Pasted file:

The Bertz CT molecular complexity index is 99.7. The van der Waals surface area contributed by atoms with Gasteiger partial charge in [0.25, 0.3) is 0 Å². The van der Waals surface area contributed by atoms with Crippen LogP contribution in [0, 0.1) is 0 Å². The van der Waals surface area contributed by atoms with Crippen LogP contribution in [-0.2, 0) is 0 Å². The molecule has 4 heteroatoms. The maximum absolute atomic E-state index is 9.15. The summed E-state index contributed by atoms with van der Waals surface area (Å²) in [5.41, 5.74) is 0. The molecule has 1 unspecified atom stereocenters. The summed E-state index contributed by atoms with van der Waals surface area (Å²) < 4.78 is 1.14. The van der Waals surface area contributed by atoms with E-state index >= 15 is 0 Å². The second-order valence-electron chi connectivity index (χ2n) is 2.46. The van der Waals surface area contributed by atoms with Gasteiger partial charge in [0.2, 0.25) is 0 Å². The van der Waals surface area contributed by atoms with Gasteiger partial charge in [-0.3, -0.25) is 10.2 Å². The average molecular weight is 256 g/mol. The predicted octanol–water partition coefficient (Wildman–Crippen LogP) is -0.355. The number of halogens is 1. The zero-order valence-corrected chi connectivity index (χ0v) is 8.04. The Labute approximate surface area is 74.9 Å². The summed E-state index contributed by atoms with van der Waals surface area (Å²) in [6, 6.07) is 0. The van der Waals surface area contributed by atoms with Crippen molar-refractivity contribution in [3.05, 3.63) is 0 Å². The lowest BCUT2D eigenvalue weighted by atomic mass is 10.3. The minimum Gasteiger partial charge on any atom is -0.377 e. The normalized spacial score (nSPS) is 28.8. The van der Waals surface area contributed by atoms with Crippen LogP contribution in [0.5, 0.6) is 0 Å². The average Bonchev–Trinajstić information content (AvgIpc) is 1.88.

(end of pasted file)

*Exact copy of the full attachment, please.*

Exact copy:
The Bertz CT molecular complexity index is 99.7. The van der Waals surface area contributed by atoms with Gasteiger partial charge in [0.25, 0.3) is 0 Å². The van der Waals surface area contributed by atoms with Crippen LogP contribution in [0, 0.1) is 0 Å². The van der Waals surface area contributed by atoms with Crippen LogP contribution in [-0.2, 0) is 0 Å². The molecule has 4 heteroatoms. The maximum absolute atomic E-state index is 9.15. The summed E-state index contributed by atoms with van der Waals surface area (Å²) in [5.41, 5.74) is 0. The molecule has 1 unspecified atom stereocenters. The summed E-state index contributed by atoms with van der Waals surface area (Å²) < 4.78 is 1.14. The van der Waals surface area contributed by atoms with E-state index >= 15 is 0 Å². The second-order valence-electron chi connectivity index (χ2n) is 2.46. The van der Waals surface area contributed by atoms with Gasteiger partial charge in [0.2, 0.25) is 0 Å². The van der Waals surface area contributed by atoms with Gasteiger partial charge in [-0.3, -0.25) is 10.2 Å². The average molecular weight is 256 g/mol. The predicted octanol–water partition coefficient (Wildman–Crippen LogP) is -0.355. The number of halogens is 1. The zero-order valence-corrected chi connectivity index (χ0v) is 8.04. The Labute approximate surface area is 74.9 Å². The summed E-state index contributed by atoms with van der Waals surface area (Å²) in [6, 6.07) is 0. The van der Waals surface area contributed by atoms with Crippen molar-refractivity contribution in [3.05, 3.63) is 0 Å². The lowest BCUT2D eigenvalue weighted by atomic mass is 10.3. The minimum Gasteiger partial charge on any atom is -0.377 e. The normalized spacial score (nSPS) is 28.8. The van der Waals surface area contributed by atoms with Crippen LogP contribution in [0.5, 0.6) is 0 Å². The average Bonchev–Trinajstić information content (AvgIpc) is 1.88.